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Treasure Island (and the National Curriculum) - I'm confused!

(8 Posts)
mrsmallaghan Mon 15-Oct-12 11:50:24

I'm trying to find out if Treasure Island is in the National Curriculum, and for what age/s - can you help? Is your child reading it / doing projects on it? Thanks!

lilackaty Mon 15-Oct-12 11:53:02

Do you mean as a topic? Or as a literacy text?
It isn't but a huge range of topics can be linked to the National Curriculum - I am currently doing Rainforests which isn't in the NC but fits in with loads of the objectives.

mimbleandlittlemy Mon 15-Oct-12 12:05:51

At ds's school they do pirates as a topic in Y2. Could this be where it has come from?

redskyatnight Mon 15-Oct-12 12:19:59

In Y3 DS did an extended piece of creative writing based around the theme of "Treasure Island". I believe they read excerpts from the book but the main focus was writing - how to plan a longer story, use of description, metaphor, simile, introducing suspense etc.

mrsmallaghan Mon 15-Oct-12 12:45:51

Thanks guys - I can see that it's listed as 'recommended reading' for a variety of ages, but I'm not sure how that actually plays out in schools - it's probably the Pirates topic as you said mimbleandlittlemy. Thanks for your help guys!

PastSellByDate Mon 15-Oct-12 15:12:59

Hi mrsmallaghan:

You raise a really good point. I'm a non-UK national (husband is English) but when I grew up there was required reading assigned for each year - so all school children were exposed to what our education authority deemed important children's literature in primary school.

Interestingly enough as far as I can work out they don't do that here. So for example DD2 is currently studying The Jungle Book by Rudyard Kipling. Interestingly the school does not possess a copy and it apparently can include all sorts of ideas about what is a jungle. They seem to be watching excerpts of the Lion King in relation to this theme as well.

What is sad is that The Jungle Book is a much-loved piece of fiction (English issues with Rudyard Kipling aside it is a fantastically well written story) and I think my DD2's Y3 class would really benefit from reading it or having the teacher read chapters to them regularly.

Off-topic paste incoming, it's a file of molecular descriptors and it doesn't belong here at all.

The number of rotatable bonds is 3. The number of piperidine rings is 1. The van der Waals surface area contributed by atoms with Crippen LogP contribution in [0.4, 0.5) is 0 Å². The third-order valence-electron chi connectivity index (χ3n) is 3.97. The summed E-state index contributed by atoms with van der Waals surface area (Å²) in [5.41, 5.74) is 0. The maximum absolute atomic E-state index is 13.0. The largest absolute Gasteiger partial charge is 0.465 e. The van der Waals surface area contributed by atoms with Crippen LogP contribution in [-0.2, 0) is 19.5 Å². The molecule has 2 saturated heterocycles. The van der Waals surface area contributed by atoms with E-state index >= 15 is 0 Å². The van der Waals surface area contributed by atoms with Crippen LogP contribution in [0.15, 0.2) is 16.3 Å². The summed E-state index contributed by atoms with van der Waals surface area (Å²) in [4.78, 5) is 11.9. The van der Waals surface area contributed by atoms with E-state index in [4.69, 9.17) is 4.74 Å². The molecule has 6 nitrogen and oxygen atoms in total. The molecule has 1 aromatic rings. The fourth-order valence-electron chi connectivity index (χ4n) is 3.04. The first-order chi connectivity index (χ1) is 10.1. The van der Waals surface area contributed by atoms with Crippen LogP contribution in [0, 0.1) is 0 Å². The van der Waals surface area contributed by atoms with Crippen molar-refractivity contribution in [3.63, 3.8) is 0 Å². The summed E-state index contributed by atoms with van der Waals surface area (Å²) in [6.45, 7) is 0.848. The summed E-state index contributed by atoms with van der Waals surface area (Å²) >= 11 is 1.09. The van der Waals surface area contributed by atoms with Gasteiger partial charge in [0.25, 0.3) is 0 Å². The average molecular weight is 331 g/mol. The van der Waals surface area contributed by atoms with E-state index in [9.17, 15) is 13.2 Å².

If there are teachers out there or better yet those involved with curriculum content - why aren't there some books which all English & Welsh - maybe all British children - should have to read?

There is a wealth of fantastic children's literature - Kidnapped - Robert Louis Stevenson, Robinson Crusoe - Defoe, Gulliver's Travels - Swift, A Christmas Carol - Dickens, Alice's Adventures in Wonderland - Lewis Carroll, Peter Pan - Jamie Barrie, The Hobbit - J R R Tolkien, etc... And of course can access US children's literature - Charlotte's Web, The Wizard of Oz - Baum, etc... and books in translation - i.e. Journey to the Centre of the Earth - Jules Verne or Pippi Longstocking - by A. Lindgren.

I am introducing some of these at home because DD1 in Y5 just simply hasn't been exposed to them and clearly now that it's just a free choice library book (and most classics not held in school library) won't be in her state school. But mainly because I adored some of these stories.

Why haven't England and Wales (not sure about case in Scotland) adopted required reading lists for primary school children? Say 5 - 6 classi children's literature books a year?

Leeds2 Mon 15-Oct-12 16:29:21

Many, many primary schools have Recommended Reading Lists for each year group. Some of these can be found on the schools' websites. Each list though is unique to the school, rather than a national list, so different schools will have different books on their lists. And I think I am right in saying that most schools suggest, rather than require, that the children read the books on them. (I once had to get access to as many of these lists as I could, with a view to drawing up such lists for my DD's then school, and it was amazing how similar they all were!).

My DD is now at senior school (Y10), and she gets two lists of recommended books for her year group, one drawn up by the English Department and the other by the pupils themselves!

maree1 Mon 15-Oct-12 22:58:13

Great book. Make time to read it with your children if you can - you might have to interpret a little of the language used.

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